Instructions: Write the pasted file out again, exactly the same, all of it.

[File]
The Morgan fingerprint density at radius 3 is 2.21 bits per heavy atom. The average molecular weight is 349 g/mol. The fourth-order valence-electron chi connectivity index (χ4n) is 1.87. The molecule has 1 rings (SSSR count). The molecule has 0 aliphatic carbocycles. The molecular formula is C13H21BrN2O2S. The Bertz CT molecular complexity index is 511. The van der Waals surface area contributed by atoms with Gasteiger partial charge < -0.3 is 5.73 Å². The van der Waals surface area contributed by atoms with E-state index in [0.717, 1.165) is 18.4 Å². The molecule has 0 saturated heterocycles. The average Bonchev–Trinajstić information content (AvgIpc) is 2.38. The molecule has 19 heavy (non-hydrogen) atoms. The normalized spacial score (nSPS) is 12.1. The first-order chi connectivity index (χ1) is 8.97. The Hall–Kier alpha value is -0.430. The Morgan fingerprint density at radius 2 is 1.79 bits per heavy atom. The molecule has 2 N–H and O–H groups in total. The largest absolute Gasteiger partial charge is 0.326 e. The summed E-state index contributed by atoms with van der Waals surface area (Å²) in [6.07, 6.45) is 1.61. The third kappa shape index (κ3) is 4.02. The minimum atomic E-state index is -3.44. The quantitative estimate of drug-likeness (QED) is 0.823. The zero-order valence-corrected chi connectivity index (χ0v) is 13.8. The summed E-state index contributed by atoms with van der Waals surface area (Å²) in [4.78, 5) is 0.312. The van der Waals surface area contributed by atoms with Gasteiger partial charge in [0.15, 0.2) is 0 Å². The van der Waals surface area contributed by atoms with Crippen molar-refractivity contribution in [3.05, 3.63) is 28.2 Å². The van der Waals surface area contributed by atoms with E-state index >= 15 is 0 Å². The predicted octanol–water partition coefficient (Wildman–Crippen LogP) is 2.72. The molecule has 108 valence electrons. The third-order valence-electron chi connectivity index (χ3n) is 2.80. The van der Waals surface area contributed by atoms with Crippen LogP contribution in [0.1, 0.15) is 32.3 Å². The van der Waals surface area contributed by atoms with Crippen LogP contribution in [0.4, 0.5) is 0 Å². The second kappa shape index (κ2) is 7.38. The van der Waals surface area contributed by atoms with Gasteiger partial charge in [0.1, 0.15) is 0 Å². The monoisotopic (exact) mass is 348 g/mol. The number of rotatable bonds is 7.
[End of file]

The Morgan fingerprint density at radius 3 is 2.21 bits per heavy atom. The average molecular weight is 349 g/mol. The fourth-order valence-electron chi connectivity index (χ4n) is 1.87. The molecule has 1 rings (SSSR count). The molecule has 0 aliphatic carbocycles. The molecular formula is C13H21BrN2O2S. The Bertz CT molecular complexity index is 511. The van der Waals surface area contributed by atoms with Gasteiger partial charge < -0.3 is 5.73 Å². The van der Waals surface area contributed by atoms with E-state index in [0.717, 1.165) is 18.4 Å². The molecule has 0 saturated heterocycles. The average Bonchev–Trinajstić information content (AvgIpc) is 2.38. The molecule has 19 heavy (non-hydrogen) atoms. The normalized spacial score (nSPS) is 12.1. The first-order chi connectivity index (χ1) is 8.97. The Hall–Kier alpha value is -0.430. The Morgan fingerprint density at radius 2 is 1.79 bits per heavy atom. The molecule has 2 N–H and O–H groups in total. The largest absolute Gasteiger partial charge is 0.326 e. The summed E-state index contributed by atoms with van der Waals surface area (Å²) in [6.07, 6.45) is 1.61. The third kappa shape index (κ3) is 4.02. The minimum atomic E-state index is -3.44. The quantitative estimate of drug-likeness (QED) is 0.823. The zero-order valence-corrected chi connectivity index (χ0v) is 13.8. The summed E-state index contributed by atoms with van der Waals surface area (Å²) in [4.78, 5) is 0.312. The van der Waals surface area contributed by atoms with Gasteiger partial charge in [0.15, 0.2) is 0 Å². The van der Waals surface area contributed by atoms with Crippen molar-refractivity contribution in [3.05, 3.63) is 28.2 Å². The van der Waals surface area contributed by atoms with E-state index >= 15 is 0 Å². The predicted octanol–water partition coefficient (Wildman–Crippen LogP) is 2.72. The molecule has 108 valence electrons. The third-order valence-electron chi connectivity index (χ3n) is 2.80. The van der Waals surface area contributed by atoms with Crippen LogP contribution in [0.1, 0.15) is 32.3 Å². The van der Waals surface area contributed by atoms with Crippen LogP contribution in [0.4, 0.5) is 0 Å². The second kappa shape index (κ2) is 7.38. The van der Waals surface area contributed by atoms with Gasteiger partial charge in [0.1, 0.15) is 0 Å². The monoisotopic (exact) mass is 348 g/mol. The number of rotatable bonds is 7.